WASB Performance Improvements
Azure Native File system operations like rename/delete which has large number of directories and/or files in the source directory are experiencing performance issues. Here are possible reasons
a) We first list all files under source directory hierarchically. This is a serial operation.
b) After collecting the entire list of files under a folder, we delete or rename files one by one serially.
c) There is no logging information available for these costly operations even in DEBUG mode leading to difficulty in understanding wasb performance issues.
Step 1: Rename and delete operations will generate a list all files under the source folder. We need to use azure flat listing option to get list with single request to azure store. We have introduced config fs.azure.flatlist.enable to enable this option. The default value is 'false' which means flat listing is disabled.
Step 2: Create thread pool and threads dynamically based on user configuration. These thread pools will be deleted after operation is over. We are introducing introducing two new configs
a) fs.azure.rename.threads : Config to set number of rename threads. Default value is 0 which means no threading.
b) fs.azure.delete.threads: Config to set number of delete threads. Default value is 0 which means no threading.
We have provided debug log information on number of threads not used for the operation which can be useful .
If we fail to create thread pool due to ANY reason (for example trying create with thread count with large value such as 1000000), we fall back to serialization operation.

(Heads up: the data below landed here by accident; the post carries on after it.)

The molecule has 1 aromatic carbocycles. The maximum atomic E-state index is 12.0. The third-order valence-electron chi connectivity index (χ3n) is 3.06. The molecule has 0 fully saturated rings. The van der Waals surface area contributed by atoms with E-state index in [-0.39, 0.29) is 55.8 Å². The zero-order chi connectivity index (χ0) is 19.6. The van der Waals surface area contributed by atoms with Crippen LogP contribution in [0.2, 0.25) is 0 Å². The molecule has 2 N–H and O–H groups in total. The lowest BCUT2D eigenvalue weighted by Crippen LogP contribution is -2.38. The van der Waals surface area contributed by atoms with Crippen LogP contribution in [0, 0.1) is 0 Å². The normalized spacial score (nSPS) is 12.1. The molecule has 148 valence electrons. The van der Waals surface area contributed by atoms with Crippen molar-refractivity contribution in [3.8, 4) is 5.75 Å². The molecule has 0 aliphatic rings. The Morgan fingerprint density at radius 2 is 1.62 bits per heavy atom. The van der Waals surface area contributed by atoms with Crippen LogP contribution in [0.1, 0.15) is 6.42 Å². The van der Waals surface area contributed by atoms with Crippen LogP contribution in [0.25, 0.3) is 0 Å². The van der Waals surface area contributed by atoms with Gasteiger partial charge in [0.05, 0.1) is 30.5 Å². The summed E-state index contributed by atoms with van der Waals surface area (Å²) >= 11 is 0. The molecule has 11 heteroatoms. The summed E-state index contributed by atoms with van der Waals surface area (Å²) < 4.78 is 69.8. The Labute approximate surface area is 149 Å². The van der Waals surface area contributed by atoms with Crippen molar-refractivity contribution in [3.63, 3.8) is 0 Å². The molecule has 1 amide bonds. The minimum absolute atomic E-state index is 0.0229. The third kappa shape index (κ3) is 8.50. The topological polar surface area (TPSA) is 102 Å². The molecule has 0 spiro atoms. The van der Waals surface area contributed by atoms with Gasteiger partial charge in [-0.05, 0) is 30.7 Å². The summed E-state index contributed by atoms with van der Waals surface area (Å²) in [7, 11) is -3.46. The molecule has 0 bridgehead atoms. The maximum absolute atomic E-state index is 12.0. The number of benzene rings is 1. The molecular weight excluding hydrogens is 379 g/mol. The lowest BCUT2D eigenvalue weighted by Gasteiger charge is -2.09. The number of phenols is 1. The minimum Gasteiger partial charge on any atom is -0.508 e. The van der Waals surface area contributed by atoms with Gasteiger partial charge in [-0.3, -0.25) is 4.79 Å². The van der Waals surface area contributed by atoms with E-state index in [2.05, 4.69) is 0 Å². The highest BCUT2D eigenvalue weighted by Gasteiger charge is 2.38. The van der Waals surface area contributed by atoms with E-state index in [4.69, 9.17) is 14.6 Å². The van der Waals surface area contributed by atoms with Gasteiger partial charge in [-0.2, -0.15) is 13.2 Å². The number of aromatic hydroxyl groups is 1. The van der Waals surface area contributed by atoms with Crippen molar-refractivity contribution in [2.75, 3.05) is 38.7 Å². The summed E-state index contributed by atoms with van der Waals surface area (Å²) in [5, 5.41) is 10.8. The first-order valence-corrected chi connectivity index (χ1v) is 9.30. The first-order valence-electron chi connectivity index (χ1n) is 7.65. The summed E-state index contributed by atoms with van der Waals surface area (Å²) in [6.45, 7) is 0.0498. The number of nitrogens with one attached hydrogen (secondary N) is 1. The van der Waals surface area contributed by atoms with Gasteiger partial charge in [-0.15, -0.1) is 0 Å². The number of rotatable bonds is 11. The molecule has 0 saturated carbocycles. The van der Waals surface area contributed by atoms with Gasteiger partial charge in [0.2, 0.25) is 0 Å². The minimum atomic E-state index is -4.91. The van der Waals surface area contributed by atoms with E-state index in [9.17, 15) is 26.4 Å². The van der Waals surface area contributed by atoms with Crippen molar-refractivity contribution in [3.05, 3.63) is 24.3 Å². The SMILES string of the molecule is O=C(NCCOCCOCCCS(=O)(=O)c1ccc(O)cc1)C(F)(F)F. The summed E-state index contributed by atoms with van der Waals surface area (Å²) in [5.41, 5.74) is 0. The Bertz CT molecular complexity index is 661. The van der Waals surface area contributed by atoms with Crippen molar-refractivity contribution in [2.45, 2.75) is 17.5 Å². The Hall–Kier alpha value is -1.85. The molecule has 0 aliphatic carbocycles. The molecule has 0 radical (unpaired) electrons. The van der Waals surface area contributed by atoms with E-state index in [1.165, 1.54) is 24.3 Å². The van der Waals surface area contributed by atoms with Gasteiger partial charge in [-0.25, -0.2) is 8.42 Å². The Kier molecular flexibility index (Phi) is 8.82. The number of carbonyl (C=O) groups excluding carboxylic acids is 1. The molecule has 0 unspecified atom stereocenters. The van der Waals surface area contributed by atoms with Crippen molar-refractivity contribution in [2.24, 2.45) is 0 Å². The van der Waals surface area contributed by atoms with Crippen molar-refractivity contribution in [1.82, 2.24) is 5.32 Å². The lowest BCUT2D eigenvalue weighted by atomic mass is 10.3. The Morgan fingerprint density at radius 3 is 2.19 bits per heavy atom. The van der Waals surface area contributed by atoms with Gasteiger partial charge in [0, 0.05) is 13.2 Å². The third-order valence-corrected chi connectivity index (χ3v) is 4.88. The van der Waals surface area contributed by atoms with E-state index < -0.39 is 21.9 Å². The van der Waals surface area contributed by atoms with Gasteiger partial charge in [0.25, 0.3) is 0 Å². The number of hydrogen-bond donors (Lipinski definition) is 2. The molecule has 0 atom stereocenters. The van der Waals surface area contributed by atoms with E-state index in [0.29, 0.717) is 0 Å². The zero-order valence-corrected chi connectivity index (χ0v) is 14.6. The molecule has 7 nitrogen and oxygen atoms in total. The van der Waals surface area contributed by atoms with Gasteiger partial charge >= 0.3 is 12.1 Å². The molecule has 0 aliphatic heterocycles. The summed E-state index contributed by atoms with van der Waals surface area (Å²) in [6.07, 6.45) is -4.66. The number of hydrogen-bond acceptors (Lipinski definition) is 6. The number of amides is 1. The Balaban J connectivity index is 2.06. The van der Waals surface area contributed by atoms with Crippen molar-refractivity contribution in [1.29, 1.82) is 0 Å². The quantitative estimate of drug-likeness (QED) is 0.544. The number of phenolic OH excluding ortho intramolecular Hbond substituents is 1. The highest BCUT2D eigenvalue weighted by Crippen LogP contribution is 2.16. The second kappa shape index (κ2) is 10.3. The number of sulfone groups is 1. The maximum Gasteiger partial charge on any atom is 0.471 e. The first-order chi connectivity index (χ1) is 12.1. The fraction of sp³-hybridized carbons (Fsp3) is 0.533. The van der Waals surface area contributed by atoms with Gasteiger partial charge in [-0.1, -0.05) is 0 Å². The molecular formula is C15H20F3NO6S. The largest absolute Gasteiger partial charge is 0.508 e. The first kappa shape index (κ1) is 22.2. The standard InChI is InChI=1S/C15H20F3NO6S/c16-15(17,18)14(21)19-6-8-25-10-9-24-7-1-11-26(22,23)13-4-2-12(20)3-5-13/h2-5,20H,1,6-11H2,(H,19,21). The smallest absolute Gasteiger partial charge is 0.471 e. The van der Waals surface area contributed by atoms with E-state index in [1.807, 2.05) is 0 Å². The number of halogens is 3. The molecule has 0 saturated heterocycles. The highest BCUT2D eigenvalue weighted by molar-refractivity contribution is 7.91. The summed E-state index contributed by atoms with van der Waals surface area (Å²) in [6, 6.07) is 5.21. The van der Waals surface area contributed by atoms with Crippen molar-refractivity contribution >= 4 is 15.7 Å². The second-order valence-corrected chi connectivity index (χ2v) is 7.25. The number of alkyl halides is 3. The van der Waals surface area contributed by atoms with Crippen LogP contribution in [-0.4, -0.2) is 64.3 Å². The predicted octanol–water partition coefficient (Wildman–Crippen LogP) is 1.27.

Step 3: Bob operations can be done in parallel using multiple threads executing following snippet
while ((currentIndex = fileIndex.getAndIncrement()) < files.length)
The above strategy depends on the fact that all files are stored in a final array and each thread has to determine synchronized next index to do the job. The advantage of this strategy is that even if user configures large number of unusable threads, we always ensure that work doesn’t get serialized due to lagging threads.
We are logging following information which can be useful for tuning number of threads
a) Number of unusable threads
b) Time taken by each thread
c) Number of files processed by each thread
d) Total time taken for the operation
Failure to queue a thread execute request shouldn’t be an issue if we can ensure at least one thread has completed execution successfully. If we couldn't schedule one thread then we should take serialization path. Exceptions raised while executing threads are still considered regular exceptions and returned to client as operation failed. Exceptions raised while stopping threads and deleting thread pool shouldn't can be ignored if operation all files are done with out any issue.